|Marc Lanctot on Sat, 24 Jul 2010 10:01:49 -0700 (MST)|
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|Re: [game-lang] a survey of previous work|
On 07/24/2010 06:59 AM, Joel Uckelman wrote:
Thus spake Marc Lanctot:I don't mean to sound like a broken record, but... I'd really like to know why we wouldn't want to form a superset of GDL.I'm not saying we don't. I'm not saying either way yet, as I haven't had a chance to seriously study GDL yet.
Alright. Maybe we should start more like a reading group; each week we can discuss what we read, why it's good for our purpose, or why it's not, and then eventually we'll have the ground knowledge to know where to go from there. There isn't a huge literature out there, but there are some very relevant places to start. I'm not a GDL expert, but since it's the most-used and extensively studied general game language, we should probably have a good grasp on its strengths and weaknesses.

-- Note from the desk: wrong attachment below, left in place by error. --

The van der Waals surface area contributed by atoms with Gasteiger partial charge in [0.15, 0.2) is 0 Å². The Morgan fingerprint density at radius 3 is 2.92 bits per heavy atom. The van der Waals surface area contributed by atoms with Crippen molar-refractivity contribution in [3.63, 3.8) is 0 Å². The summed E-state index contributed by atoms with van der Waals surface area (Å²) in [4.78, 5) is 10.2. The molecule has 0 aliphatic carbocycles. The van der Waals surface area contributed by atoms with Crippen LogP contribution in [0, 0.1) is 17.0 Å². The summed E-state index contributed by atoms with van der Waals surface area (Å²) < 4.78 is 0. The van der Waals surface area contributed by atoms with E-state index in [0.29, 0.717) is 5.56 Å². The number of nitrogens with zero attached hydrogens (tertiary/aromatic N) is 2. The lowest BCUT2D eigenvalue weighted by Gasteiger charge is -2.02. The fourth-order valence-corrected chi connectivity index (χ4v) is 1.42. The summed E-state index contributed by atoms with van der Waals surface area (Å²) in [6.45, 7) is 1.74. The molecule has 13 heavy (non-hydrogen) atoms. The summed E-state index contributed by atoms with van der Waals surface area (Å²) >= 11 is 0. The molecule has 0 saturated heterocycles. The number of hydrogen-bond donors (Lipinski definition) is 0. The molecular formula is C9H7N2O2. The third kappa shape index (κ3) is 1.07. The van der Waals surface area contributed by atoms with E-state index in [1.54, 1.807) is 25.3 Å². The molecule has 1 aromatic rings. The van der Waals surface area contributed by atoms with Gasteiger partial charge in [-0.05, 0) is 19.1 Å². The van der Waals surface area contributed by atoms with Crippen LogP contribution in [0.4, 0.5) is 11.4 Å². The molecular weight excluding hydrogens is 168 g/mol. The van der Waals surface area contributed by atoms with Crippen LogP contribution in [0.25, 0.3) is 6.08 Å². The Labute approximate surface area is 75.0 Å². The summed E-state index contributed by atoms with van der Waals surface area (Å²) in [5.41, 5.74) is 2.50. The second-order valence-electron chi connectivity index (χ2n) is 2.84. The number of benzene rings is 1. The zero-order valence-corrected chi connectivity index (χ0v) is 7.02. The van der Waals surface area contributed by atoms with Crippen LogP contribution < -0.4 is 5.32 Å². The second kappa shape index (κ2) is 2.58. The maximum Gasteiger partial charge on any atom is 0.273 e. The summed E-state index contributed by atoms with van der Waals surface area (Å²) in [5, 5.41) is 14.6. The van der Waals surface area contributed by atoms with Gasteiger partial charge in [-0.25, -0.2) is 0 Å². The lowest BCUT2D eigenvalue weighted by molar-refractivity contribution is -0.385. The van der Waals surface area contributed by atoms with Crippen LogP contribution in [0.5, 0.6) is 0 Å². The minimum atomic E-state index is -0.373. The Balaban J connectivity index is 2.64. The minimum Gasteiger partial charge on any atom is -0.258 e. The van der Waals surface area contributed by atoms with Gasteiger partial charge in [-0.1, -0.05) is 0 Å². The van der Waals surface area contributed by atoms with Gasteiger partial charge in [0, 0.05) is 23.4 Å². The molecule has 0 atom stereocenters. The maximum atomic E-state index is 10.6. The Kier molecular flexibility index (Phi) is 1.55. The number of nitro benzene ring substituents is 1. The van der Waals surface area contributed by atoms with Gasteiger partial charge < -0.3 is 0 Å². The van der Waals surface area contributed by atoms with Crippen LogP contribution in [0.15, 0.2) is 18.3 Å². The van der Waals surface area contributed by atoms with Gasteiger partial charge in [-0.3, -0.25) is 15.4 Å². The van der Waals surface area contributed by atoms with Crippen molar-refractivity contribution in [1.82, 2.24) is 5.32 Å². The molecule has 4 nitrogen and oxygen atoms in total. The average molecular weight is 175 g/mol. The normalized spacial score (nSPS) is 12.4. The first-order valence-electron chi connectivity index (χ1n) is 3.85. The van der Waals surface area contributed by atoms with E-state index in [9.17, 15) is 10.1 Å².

Any objections? This seemed to be the direction we were going anyway, so I hope not.
Before that, we should probably agree on what our goal is :) I'll now follow-up on Gala. http://voidstar.boldlygoingnowhere.org/lanctot/tmp/koller97gala.pdfGala is a language for representing extensive-form games with imperfect information (the mathematical description of 'game'). It was designed by Daphne Koller et. al., the same people who designed a popular algorithm called "Sequence-Form Linear Programming" for finding Nash Equilibria in imperfect information, circa 1994. As far as I know, they designed Gala specifically because they released an implementation of their algorithm and wanted people to use it to 'solve' games. I don't know how much we can gain from this (I don't know how many people are using it, I don't know much about it.. ), but it's a start.
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